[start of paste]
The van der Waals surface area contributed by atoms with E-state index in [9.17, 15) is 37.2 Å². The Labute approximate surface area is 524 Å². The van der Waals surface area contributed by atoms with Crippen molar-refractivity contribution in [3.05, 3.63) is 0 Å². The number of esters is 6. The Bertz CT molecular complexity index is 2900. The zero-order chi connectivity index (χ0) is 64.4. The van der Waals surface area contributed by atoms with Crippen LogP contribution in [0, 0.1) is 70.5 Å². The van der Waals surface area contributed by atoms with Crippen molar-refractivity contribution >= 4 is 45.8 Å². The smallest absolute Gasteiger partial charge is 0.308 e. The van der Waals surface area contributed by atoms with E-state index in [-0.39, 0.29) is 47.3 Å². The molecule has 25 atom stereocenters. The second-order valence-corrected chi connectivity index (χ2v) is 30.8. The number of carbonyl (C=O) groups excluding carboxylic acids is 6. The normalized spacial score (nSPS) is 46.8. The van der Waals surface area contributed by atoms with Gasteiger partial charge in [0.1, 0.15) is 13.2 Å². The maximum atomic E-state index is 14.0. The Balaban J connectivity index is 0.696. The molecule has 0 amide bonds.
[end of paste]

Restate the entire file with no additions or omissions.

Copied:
The van der Waals surface area contributed by atoms with E-state index in [9.17, 15) is 37.2 Å². The Labute approximate surface area is 524 Å². The van der Waals surface area contributed by atoms with Crippen molar-refractivity contribution in [3.05, 3.63) is 0 Å². The number of esters is 6. The Bertz CT molecular complexity index is 2900. The zero-order chi connectivity index (χ0) is 64.4. The van der Waals surface area contributed by atoms with Crippen LogP contribution in [0, 0.1) is 70.5 Å². The van der Waals surface area contributed by atoms with Crippen molar-refractivity contribution >= 4 is 45.8 Å². The smallest absolute Gasteiger partial charge is 0.308 e. The van der Waals surface area contributed by atoms with E-state index in [-0.39, 0.29) is 47.3 Å². The molecule has 25 atom stereocenters. The second-order valence-corrected chi connectivity index (χ2v) is 30.8. The number of carbonyl (C=O) groups excluding carboxylic acids is 6. The normalized spacial score (nSPS) is 46.8. The van der Waals surface area contributed by atoms with Gasteiger partial charge in [0.1, 0.15) is 13.2 Å². The maximum atomic E-state index is 14.0. The Balaban J connectivity index is 0.696. The molecule has 0 amide bonds.